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post #1 of 5 (permalink) Old January 3rd, 2008, 16:14 Thread Starter
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Belgian Football Forum Index

Belgian Football Forum Index

As it isn't always easy for new members and foreigners to find everything back I thought creating an index wouldn't be a bad idea. In this topic you'll find every necessary information about Belgian Football and links to the most important threads.

I've added some information about Football in Belgium, the KBVB (Belgian Football Association), the Red Devils (National Team) and off course a post where the most important threads are linked.

Enjoy your stay at the Belgian Football Forum @ Xtratime :thmbup:

Mattheus 7:1-6
Do not judge so that you will not be judged. For in the way you judge, you will be judged; and by your standard of measure, it will be measured to you.

Belgian Football Forum
RSC Anderlecht Thread
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post #2 of 5 (permalink) Old January 3rd, 2008, 16:16 Thread Starter
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Football in Belgium

Football, a sport which has been played in Belgium since the end of the nineteenth century, is that country's most popular sport. The national association was founded in 1895 with the intention of bringing some order and organization to the sport. The first match of the national team was played on May 1, 1904 (3-3 against France).

National Style
Both the Belgium national football team and the top Belgium division have a reputation for physical play. However in recent years, mainly due to immigration, a number of technically accomplished players, such as Emile Mpenza, Luis Oliveira, Vincent Kompany, have entered the national team. Belgium's top division, the Jupiler League, shares the national team's reputation for physical play. Once again this came as a result of a lack of technically skilled foreign players allowed to play in Belgium due to legal restrictions. This changed after the Bosman ruling which forced the liberalization of the football player market in Europe. In response, Belgian clubs began to buy unknown players from Eastern Europe, South America and Africa. This had two contradictory consequences. On the one hand, the national team was weakened by the reduced opportunity for native Belgium players to gain a spot on domestic teams. On the other hand, the Jupiler League reinforced its status as an entry league for players who then move on to some of the greates European clubs. Indeed, some of the most talented players in Europe have played in Belgian clubs: Jean-Pierre Papin was discovered at Club Brugge; Sunday Oliseh at RFC Liégeois; Jan Koller and Aruna Dindane at R.S.C. Anderlecht; and Mido at K.A.A. Gent.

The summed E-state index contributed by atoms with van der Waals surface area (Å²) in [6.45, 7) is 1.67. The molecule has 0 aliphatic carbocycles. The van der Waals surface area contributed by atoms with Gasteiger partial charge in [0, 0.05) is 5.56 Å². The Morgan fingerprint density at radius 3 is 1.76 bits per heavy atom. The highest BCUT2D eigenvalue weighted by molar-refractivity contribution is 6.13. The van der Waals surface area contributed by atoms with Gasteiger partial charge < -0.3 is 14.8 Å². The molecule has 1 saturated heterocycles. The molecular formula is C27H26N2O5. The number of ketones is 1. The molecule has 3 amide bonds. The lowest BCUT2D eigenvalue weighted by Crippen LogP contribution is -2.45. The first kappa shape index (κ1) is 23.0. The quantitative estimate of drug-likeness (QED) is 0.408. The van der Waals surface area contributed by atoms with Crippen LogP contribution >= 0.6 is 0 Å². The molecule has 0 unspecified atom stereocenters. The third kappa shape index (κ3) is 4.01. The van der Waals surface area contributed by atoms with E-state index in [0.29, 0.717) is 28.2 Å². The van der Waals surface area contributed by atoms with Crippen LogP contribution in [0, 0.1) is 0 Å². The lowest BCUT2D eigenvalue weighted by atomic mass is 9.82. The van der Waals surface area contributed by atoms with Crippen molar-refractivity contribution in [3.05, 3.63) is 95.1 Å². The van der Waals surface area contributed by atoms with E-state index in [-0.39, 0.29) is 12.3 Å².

Because of the physical nature of Belgian football, it has tended to primarily produce talented defensive players. These include Jean-Marie Pfaff, Eric Gerets, Leo Clijsters, Michel Preud'homme, Georges Grün, Philippe Albert, Franky Van Der Elst, and Vincent Kompany. In comparison, only few attacking Belgian footballers have received international recognition: Enzo Scifo, Jan Ceulemans, Marc Degryse, Luc Nilis, Emile Mpenza, etc.

Matricule Numbers
With football's rapid growth in popularity in the late 1800s, several football clubs came into existence in Belgium. The first to register with the national association was R. Antwerp F.C.. It was subsequently assigned the matricule number 1 when each registered club was given a matricule in November 1926 by order of registration. The current highest matricule is n°9472, F.C.M. Uccle. Many matricule numbers obviously no longer exist due to clubs ceasing to exist or merging with one another to form new clubs. When two (or more) clubs merge, they must choose which matricule to keep. Typically they choose the one with the most honours. The new club begins the championship at the level where the old club with the same matricule should have begun the season.

The first few matricule numbers are:
   1. R. Antwerp F.C.
   2. Daring Club de Bruxelles (no longer active)
   3. Club Brugge
   4. R.F.C. Liégeois
   5. R. Léopold Uccle Forestoise
   6. Racing Club de Bruxelles
   7. K.A.A. Gent
   8. R.C.S. Verviétois
   9. R. Dolhain F.C.
  10. R. Union Saint-Gilloise
First Division
Each of the 18 competitors in the Jupiler League plays each of its 17 opponents twice. The championship thus comprises 34 matchdays of 9 matches each, generally played between August and May. A win earns three points since the 1995-96 season. A draw earns one point. If two teams have the same number of points, the one with the most wins is placed first. If teams have the same number of points and wins, a test-match is played in two legs to determine the final order in the standings (it is actually played only when teams are involved in relegation, title or European fight).

At the end of the season, the lowest-placed team is relegated to the second division and is replaced by the winner of that division. Since the 2005-06 season, the 17th-placed team qualifies for the second division final round along with 3 teams from second division. The winner of the final round qualifies for or stays in the first division.

Currently, the Belgian champion qualifies for the group stage of the UEFA Champions League, while the runner-up must play in the third preliminary round. The third-placed team qualifies for the last preliminary round of the UEFA Cup. If the cup winner is one of the three top championship clubs, the loser of the cup enters UEFA Cup. If the Cup finalist has already qualified, the fourth-placed team of the championship would replace it.

Matches are usually played on Saturday at 20.00 or Sunday at 15.00 depending on the venues. Some matchdays are played on Wednesday, however. Furthermore, in recent years, televised games are played either on Friday or during the weekend at different times (e.g. Saturday at 18.00 or Sunday at 13.00 or 20.00). The main reason is the new law that forbids televised matches to be played at the same time than other Jupiler League matches (to avoid stadium emptying for those matches).

Each team playing the Jupiler League (and second division) must have been granted the Belgian Football Association license guaranteeing the club has no excessive debts, has a secure stadium, etc. This was introduced in season 2001-02 to decrease the number of teams in the division. Originally, clubs that could not get the license were supposed to be replaced (and sent to the third division). However, it is still not effective as, for example, K.S.K. Beveren finished 18th in 2001-2002 but were saved as K.S.C. Eendracht Aalst (17th) and R.W.D. Molenbeek (10th) were refused their license.

Belgian Champions
1936/1937 Daring CB
1937/1938 Beerschot AC
1938/1939 Beerschot AC
1941/1942 Lierse SK
1942/1943 FC Malinois